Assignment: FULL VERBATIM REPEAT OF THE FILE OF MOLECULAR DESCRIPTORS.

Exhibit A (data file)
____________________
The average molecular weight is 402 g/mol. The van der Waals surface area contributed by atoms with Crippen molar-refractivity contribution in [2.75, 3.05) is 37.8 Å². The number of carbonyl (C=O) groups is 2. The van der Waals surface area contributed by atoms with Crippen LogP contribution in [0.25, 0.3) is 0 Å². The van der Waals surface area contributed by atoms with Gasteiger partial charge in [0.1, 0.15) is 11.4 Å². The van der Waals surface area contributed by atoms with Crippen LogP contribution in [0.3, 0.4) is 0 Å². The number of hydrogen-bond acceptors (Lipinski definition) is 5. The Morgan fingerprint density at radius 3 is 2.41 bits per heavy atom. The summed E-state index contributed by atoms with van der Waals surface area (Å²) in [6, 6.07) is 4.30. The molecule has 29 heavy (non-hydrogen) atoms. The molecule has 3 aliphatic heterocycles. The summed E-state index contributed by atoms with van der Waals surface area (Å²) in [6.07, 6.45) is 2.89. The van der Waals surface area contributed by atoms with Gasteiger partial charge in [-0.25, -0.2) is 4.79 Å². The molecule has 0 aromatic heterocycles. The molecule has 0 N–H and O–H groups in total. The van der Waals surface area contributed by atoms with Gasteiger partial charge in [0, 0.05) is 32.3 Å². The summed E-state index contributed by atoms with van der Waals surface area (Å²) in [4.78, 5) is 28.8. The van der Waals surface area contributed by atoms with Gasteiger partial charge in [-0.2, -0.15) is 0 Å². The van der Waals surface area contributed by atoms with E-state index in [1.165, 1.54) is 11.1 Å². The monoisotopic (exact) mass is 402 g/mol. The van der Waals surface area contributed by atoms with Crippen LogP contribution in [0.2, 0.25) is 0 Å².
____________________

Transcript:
The average molecular weight is 402 g/mol. The van der Waals surface area contributed by atoms with Crippen molar-refractivity contribution in [2.75, 3.05) is 37.8 Å². The number of carbonyl (C=O) groups is 2. The van der Waals surface area contributed by atoms with Crippen LogP contribution in [0.25, 0.3) is 0 Å². The van der Waals surface area contributed by atoms with Gasteiger partial charge in [0.1, 0.15) is 11.4 Å². The van der Waals surface area contributed by atoms with Crippen LogP contribution in [0.3, 0.4) is 0 Å². The number of hydrogen-bond acceptors (Lipinski definition) is 5. The Morgan fingerprint density at radius 3 is 2.41 bits per heavy atom. The summed E-state index contributed by atoms with van der Waals surface area (Å²) in [6, 6.07) is 4.30. The molecule has 29 heavy (non-hydrogen) atoms. The molecule has 3 aliphatic heterocycles. The summed E-state index contributed by atoms with van der Waals surface area (Å²) in [6.07, 6.45) is 2.89. The van der Waals surface area contributed by atoms with Gasteiger partial charge in [-0.25, -0.2) is 4.79 Å². The molecule has 0 aromatic heterocycles. The molecule has 0 N–H and O–H groups in total. The van der Waals surface area contributed by atoms with Gasteiger partial charge in [0, 0.05) is 32.3 Å². The summed E-state index contributed by atoms with van der Waals surface area (Å²) in [4.78, 5) is 28.8. The van der Waals surface area contributed by atoms with Gasteiger partial charge in [-0.2, -0.15) is 0 Å². The van der Waals surface area contributed by atoms with E-state index in [1.165, 1.54) is 11.1 Å². The monoisotopic (exact) mass is 402 g/mol. The van der Waals surface area contributed by atoms with Crippen LogP contribution in [0.2, 0.25) is 0 Å².